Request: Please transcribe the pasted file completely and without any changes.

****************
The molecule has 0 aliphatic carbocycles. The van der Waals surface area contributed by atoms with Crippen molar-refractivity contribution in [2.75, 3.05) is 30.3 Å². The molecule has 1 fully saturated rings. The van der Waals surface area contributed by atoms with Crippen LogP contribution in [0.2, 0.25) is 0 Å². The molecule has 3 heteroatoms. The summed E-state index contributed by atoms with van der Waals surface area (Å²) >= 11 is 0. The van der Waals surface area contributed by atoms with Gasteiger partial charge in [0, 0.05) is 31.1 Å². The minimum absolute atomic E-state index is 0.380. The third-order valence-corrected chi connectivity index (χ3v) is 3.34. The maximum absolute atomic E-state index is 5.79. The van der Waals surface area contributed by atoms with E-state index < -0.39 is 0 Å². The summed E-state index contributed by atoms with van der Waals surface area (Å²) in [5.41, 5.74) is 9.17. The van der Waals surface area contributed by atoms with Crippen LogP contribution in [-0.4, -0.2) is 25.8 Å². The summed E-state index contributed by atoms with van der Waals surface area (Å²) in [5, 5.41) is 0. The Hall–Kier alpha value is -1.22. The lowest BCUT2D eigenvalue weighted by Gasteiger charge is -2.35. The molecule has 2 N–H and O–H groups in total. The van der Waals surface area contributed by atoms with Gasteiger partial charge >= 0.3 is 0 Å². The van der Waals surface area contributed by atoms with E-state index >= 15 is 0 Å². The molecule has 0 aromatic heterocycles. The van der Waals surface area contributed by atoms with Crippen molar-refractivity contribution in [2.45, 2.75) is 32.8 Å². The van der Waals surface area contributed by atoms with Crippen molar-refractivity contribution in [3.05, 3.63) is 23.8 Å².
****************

The molecule has 0 aliphatic carbocycles. The van der Waals surface area contributed by atoms with Crippen molar-refractivity contribution in [2.75, 3.05) is 30.3 Å². The molecule has 1 fully saturated rings. The van der Waals surface area contributed by atoms with Crippen LogP contribution in [0.2, 0.25) is 0 Å². The molecule has 3 heteroatoms. The summed E-state index contributed by atoms with van der Waals surface area (Å²) >= 11 is 0. The van der Waals surface area contributed by atoms with Gasteiger partial charge in [0, 0.05) is 31.1 Å². The minimum absolute atomic E-state index is 0.380. The third-order valence-corrected chi connectivity index (χ3v) is 3.34. The maximum absolute atomic E-state index is 5.79. The van der Waals surface area contributed by atoms with E-state index < -0.39 is 0 Å². The summed E-state index contributed by atoms with van der Waals surface area (Å²) in [5.41, 5.74) is 9.17. The van der Waals surface area contributed by atoms with Crippen LogP contribution in [-0.4, -0.2) is 25.8 Å². The summed E-state index contributed by atoms with van der Waals surface area (Å²) in [5, 5.41) is 0. The Hall–Kier alpha value is -1.22. The lowest BCUT2D eigenvalue weighted by Gasteiger charge is -2.35. The molecule has 2 N–H and O–H groups in total. The van der Waals surface area contributed by atoms with Gasteiger partial charge >= 0.3 is 0 Å². The van der Waals surface area contributed by atoms with E-state index >= 15 is 0 Å². The molecule has 0 aromatic heterocycles. The van der Waals surface area contributed by atoms with Crippen molar-refractivity contribution in [2.45, 2.75) is 32.8 Å². The van der Waals surface area contributed by atoms with Crippen molar-refractivity contribution in [3.05, 3.63) is 23.8 Å².